Navigation Links
Turning sunlight into liquid fuels
Date:3/11/2009

Berkeley, CA - For millions of years, green plants have employed photosynthesis to capture energy from sunlight and convert it into electrochemical energy. A goal of scientists has been to develop an artificial version of photosynthesis that can be used to produce liquid fuels from carbon dioxide and water. Researchers with the U.S. Department of Energy's Lawrence Berkeley National Laboratory (Berkeley Lab) have now taken a critical step towards this goal with the discovery that nano-sized crystals of cobalt oxide can effectively carry out the critical photosynthetic reaction of splitting water molecules.

"Photooxidation of water molecules into oxygen, electrons and protons (hydrogen ions) is one of the two essential half reactions of an artifical photosynthesis system - it provides the electrons needed to reduce carbon dioxide to a fuel," said Heinz Frei, a chemist with Berkeley Lab's Physical Biosciences Division, who conducted this research with his postdoctoral fellow Feng Jiao. "Effective photooxidation requires a catalyst that is both efficient in its use of solar photons and fast enough to keep up with solar flux in order to avoid wasting those photons. Clusters of cobalt oxide nanocrystals are sufficiently efficient and fast, and are also robust (last a long time) and abundant. They perfectly fit the bill."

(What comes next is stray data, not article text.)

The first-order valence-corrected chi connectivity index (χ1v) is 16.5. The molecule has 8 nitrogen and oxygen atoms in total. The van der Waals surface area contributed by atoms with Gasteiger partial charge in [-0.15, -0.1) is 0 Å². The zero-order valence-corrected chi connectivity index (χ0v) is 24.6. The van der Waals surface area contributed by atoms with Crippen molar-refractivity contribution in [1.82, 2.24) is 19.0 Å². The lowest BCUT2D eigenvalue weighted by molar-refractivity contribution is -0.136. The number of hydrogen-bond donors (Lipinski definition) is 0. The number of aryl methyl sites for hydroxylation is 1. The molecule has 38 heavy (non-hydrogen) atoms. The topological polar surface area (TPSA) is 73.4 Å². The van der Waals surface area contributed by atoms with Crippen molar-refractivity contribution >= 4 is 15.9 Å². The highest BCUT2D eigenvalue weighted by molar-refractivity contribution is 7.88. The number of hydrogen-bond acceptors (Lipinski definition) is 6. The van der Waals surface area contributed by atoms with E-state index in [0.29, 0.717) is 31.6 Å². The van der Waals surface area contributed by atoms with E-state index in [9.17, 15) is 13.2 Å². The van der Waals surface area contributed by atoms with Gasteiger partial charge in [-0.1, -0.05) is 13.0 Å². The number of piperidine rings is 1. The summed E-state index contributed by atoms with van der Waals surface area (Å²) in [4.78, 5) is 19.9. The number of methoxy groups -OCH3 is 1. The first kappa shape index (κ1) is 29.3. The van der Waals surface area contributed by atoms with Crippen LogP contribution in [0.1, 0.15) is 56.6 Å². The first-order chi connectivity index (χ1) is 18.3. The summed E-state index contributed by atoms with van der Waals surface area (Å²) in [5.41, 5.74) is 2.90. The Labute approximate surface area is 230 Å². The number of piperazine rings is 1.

Frei and Jiao have reported the results of their study in the journal Angewandte Chemie, in a paper entitled: "Nanostructured Cobalt Oxide Clusters in Mesoporous Silica as Efficient Oxygen-Evolving Catalysts." This research was performed through the Helios Solar Energy Research Center (Helios SERC), a scientific program at Berkeley Lab under the direction of Paul Alivisatos, which is aimed at developing fuels from sunlight. Frei serves as deputy director of Helios SERC.